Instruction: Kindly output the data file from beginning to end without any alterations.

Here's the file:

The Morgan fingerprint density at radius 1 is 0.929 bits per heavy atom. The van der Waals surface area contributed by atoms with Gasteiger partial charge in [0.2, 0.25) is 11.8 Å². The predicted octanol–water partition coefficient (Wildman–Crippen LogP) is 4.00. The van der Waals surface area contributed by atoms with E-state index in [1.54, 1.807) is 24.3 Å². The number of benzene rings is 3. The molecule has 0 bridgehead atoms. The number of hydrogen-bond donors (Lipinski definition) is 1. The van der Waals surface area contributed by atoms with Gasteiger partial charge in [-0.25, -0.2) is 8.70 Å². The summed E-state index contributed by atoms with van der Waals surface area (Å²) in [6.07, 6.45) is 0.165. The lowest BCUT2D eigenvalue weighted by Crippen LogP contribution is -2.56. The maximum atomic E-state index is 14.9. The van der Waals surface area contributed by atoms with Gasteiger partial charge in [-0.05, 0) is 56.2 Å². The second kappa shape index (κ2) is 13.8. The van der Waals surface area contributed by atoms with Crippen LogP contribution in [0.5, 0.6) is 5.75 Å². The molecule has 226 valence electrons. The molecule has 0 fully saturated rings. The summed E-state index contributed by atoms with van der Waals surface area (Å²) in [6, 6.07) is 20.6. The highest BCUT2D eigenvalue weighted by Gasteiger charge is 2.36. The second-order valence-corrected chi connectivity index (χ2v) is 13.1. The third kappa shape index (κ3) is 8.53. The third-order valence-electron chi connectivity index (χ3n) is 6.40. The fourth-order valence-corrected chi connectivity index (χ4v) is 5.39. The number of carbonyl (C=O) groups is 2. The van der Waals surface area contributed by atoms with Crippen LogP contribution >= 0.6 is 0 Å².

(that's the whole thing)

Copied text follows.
The Morgan fingerprint density at radius 1 is 0.929 bits per heavy atom. The van der Waals surface area contributed by atoms with Gasteiger partial charge in [0.2, 0.25) is 11.8 Å². The predicted octanol–water partition coefficient (Wildman–Crippen LogP) is 4.00. The van der Waals surface area contributed by atoms with E-state index in [1.54, 1.807) is 24.3 Å². The number of benzene rings is 3. The molecule has 0 bridgehead atoms. The number of hydrogen-bond donors (Lipinski definition) is 1. The van der Waals surface area contributed by atoms with Gasteiger partial charge in [-0.25, -0.2) is 8.70 Å². The summed E-state index contributed by atoms with van der Waals surface area (Å²) in [6.07, 6.45) is 0.165. The lowest BCUT2D eigenvalue weighted by Crippen LogP contribution is -2.56. The maximum atomic E-state index is 14.9. The van der Waals surface area contributed by atoms with Gasteiger partial charge in [-0.05, 0) is 56.2 Å². The second kappa shape index (κ2) is 13.8. The van der Waals surface area contributed by atoms with Crippen LogP contribution in [0.5, 0.6) is 5.75 Å². The molecule has 226 valence electrons. The molecule has 0 fully saturated rings. The summed E-state index contributed by atoms with van der Waals surface area (Å²) in [6, 6.07) is 20.6. The highest BCUT2D eigenvalue weighted by Gasteiger charge is 2.36. The second-order valence-corrected chi connectivity index (χ2v) is 13.1. The third kappa shape index (κ3) is 8.53. The third-order valence-electron chi connectivity index (χ3n) is 6.40. The fourth-order valence-corrected chi connectivity index (χ4v) is 5.39. The number of carbonyl (C=O) groups is 2. The van der Waals surface area contributed by atoms with Crippen LogP contribution >= 0.6 is 0 Å².